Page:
Towns and cities across America are dotted with WPA-era murals. Many of them pay tribute to the working classes of America. But not Kennebunkport. It had its WPA mural torn out of the local post office because critics thought a beach scene inappropriate for the town.
Franklin Delano Roosevelt designed his Works Progress Administration program to lift the country from the Great Depression. It created millions of jobs for unemployed men and women. His jobs program included 5,000 artists commissioned to create works of art – many of them on the walls of post offices and other government buildings.
Kennebunkport Mural Fight
Exactly why people despised the Kennebunkport mural depends on when and who spoke about it. Two authors led the public crusade to have it removed. Booth Tarkington, an Indiana novelist and playwright, summered in Kennebunkport. Kenneth Roberts, a Maine writer of historical novels, speculated in Florida land.
Tarkington, an outspoken critic of FDR and his New Deal, acted as point man on the crusade against the mural. (Tarkington also hated automobiles). Roberts then got involved to give a local face to the fight.
Maine U.S. Sen. Wallace White, Senate minority leader, brought the matter to the floor of the Senate. He moved to allow the mural’s replacement four years after its installation.
“The mural is a picture, which, to speak frankly, depicts a number of fat women, scantily clad, disporting themselves on a beach,” White said.
“It has been an offense to the citizens of that community ever since it was placed in the post office. In fact, it has been so much of an offense that the people of the community raised something in excess of $1,000 to have painted a mural which depicts historically the seafaring and shipbuilding activities of the community.”
No Bulges Here
Maine’s other U.S. senator also weighed in. “Our only objection was that the murals depicted feminine forms absolutely foreign to the great state of Maine. Our Maine women do not bulge fore and aft in this unsightly manner,” said Ralph Owen Brewster.
Then he added, “Our womenfolks bulge in only the most delightful ways.”
The $1,000 fund, raised by New York architect Charles Ewing, would pay for the new mural if the government would OK the removal of the first.
Tarkington added more fuel to the fire. He insisted the figures in the picture had no clothes on. “It includes several figures both male and female. The central figure is a bumpy looking male with an old automobile tire around his waist as a life preserver. The ladies are all bumpy, too, and very ugly. The beach in the picture looks like Coney Island. Why should Kennebunkport have to have a Coney Island mural in its post office? It isn’t a summer resort. There isn’t even a beach. The beach is across the river at Kennebunk.”
There were actually no nudes in the mural, which underscores one of the odder aspects of Tarkington taking on the role of art critic. He was, by this point in his life, blind.
Still others said the people in the mural looked to be inspired by images of Russian peasants. They hinted at potential Communist sympathies on the part of the artist.
The artist was Elizabeth Tracy Montminy, known as Tracy Montminy. The Boston woman had recently graduated from Radcliffe when she painted the mural in 1941. It was the fifth and final mural she would paint for the WPA. She had painted four others in Saugus, Milton and Medford, Mass, and Downers Grove, Ill.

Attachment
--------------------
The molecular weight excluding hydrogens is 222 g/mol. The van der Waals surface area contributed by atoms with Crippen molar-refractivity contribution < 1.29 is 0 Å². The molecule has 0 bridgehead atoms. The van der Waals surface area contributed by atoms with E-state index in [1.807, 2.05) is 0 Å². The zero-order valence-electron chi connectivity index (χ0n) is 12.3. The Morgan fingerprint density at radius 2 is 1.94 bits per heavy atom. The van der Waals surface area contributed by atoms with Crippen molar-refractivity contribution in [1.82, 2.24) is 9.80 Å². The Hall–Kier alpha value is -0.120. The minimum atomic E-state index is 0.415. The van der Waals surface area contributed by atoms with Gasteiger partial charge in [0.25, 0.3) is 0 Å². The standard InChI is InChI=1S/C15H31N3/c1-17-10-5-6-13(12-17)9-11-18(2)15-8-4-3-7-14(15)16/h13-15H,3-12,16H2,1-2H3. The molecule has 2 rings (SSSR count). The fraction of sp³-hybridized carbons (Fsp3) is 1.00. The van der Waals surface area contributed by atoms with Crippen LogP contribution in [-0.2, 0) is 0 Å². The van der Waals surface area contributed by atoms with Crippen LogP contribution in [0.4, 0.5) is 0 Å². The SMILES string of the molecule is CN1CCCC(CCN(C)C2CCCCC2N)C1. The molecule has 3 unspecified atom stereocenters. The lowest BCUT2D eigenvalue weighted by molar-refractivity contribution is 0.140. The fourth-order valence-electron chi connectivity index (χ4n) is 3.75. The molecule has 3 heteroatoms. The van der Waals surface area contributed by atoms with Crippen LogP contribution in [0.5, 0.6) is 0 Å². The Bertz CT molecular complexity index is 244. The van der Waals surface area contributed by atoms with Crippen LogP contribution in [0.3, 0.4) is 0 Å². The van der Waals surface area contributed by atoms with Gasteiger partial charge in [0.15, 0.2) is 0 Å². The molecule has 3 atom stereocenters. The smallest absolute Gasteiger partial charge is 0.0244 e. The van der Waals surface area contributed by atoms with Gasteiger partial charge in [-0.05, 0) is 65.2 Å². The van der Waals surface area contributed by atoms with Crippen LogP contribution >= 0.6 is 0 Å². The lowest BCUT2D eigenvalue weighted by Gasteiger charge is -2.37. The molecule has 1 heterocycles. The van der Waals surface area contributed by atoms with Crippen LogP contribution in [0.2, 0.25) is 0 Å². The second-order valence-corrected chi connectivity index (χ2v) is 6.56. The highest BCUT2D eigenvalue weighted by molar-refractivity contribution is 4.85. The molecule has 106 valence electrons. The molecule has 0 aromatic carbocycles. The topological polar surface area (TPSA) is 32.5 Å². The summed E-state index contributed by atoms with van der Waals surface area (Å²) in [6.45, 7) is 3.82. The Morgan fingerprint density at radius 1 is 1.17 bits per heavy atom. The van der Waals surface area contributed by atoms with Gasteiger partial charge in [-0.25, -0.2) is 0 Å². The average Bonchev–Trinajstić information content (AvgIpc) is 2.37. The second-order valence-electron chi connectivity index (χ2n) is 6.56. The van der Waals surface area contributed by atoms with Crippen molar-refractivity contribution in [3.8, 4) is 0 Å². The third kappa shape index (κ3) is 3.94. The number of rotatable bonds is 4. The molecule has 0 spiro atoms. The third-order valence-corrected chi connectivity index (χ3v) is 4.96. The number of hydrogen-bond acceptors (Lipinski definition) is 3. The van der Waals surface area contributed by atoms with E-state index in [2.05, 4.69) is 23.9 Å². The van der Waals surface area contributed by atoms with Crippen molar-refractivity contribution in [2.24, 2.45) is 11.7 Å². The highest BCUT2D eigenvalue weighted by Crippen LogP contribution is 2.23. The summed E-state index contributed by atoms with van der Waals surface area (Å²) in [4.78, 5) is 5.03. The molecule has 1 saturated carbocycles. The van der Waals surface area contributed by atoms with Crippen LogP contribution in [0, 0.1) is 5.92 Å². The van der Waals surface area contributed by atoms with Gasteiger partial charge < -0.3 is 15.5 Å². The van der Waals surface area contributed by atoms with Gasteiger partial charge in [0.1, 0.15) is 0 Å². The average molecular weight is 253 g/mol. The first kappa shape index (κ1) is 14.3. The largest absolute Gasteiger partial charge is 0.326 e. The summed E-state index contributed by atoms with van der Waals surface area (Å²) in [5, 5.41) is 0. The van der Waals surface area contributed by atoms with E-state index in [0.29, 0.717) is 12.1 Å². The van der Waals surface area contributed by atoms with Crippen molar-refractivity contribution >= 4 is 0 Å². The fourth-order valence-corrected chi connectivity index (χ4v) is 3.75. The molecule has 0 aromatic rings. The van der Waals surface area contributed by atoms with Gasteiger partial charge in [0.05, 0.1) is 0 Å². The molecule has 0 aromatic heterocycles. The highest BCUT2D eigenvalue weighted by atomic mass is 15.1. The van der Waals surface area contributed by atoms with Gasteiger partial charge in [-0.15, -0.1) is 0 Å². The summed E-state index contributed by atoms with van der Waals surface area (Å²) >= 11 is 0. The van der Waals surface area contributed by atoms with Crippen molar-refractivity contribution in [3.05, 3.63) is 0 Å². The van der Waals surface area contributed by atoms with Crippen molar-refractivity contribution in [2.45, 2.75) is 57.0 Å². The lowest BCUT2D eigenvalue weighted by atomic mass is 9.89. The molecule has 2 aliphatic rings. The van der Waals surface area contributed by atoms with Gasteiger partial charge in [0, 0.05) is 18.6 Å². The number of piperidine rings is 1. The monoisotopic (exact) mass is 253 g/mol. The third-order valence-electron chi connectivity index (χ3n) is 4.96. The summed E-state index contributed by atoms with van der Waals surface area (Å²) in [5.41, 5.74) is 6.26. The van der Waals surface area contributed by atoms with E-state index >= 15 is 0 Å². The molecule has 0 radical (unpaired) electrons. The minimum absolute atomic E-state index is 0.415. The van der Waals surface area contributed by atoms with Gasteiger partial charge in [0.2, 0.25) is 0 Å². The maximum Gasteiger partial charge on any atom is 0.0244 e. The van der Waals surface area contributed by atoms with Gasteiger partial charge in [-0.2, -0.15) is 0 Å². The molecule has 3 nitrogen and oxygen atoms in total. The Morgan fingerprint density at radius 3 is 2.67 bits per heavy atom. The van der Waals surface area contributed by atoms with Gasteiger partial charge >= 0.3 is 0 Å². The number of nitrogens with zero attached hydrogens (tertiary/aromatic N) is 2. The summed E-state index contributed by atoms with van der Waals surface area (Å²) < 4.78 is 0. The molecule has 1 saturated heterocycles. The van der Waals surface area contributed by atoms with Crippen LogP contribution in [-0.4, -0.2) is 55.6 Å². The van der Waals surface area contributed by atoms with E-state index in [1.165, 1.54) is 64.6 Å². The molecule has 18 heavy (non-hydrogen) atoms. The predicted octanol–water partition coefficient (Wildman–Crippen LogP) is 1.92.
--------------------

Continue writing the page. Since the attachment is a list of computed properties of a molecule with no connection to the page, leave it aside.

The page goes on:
But only “Bathers” in Maine attracted any controversy. Montminy defended her work. She described the mural as showing “a Renaissance influence in which the arabesque predominates.”
She chalked up the controversy to “the squealing of some cachectic dowagers.”
Nevertheless, President Harry Truman in May of 1945 signed the budget bill allowing for the removal of the mural. “Eviction Order for those Fatties of Kennebunkport Post Office Wall Signed,” announced one headline. Within a month, the post office had the mural removed.
The mural that now graces the Kennebunkport post office shows Kennebunkport Harbor in the 1830s. An artist named George Grant painted it.
The mural’s whereabouts today is unknown. It ended up somewhere in Washington, D.C. The painting of the ships that replaced still resides in Kennebunkport’s post office.
This story about the Kennebunkport mural was updated in 2021. Image of Tracy Montminy By Columbia Tribune – Original publication: ca. 1940s unknownImmediate source: http://www.columbiatribune.com/arts_life/ovation/who-were-the-montminys/article_b7200ad7-ef5a-5018-be18-9eabc243c6f0.html, Fair use, https://en.wikipedia.org/w/index.php?curid=51160512. Second Kennebunkport mural and Kennebunkport Post Office by Jimmy Emerson DVM via Flickr, CC by 2.0.
Doesn’t “Find out where it went” imply you intend to reveal where it went?
These men would be rolling over in their graves if he saw they the “art’ of today.
Couldn’t agree with you more Nancy. The “art” of today is about as embarassing as today’s music!
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Folks. Most of the post office murals were commissioned by the Treasury Department Section of Fine Arts, not the WPA. Check your facts!
I am so disappointed to discover that Kenneth Roberts was so vocal in this denial of artistic expression and free speech. So ironic for an author of his nature.
Robert’s writing was often controversial as it portrayed the American Revolution in an unpopular manner (Oliver Wiswell), as so too evidently was the mural. How would Roberts have felt if his books were burned by well meaning conservatives?
Ken Roberts was a hypocrite.
The whole point of the mural was to show confident Americans with a healthy and well fed physique enjoying the great outdoors.
America certainly needed confidence after the crash.
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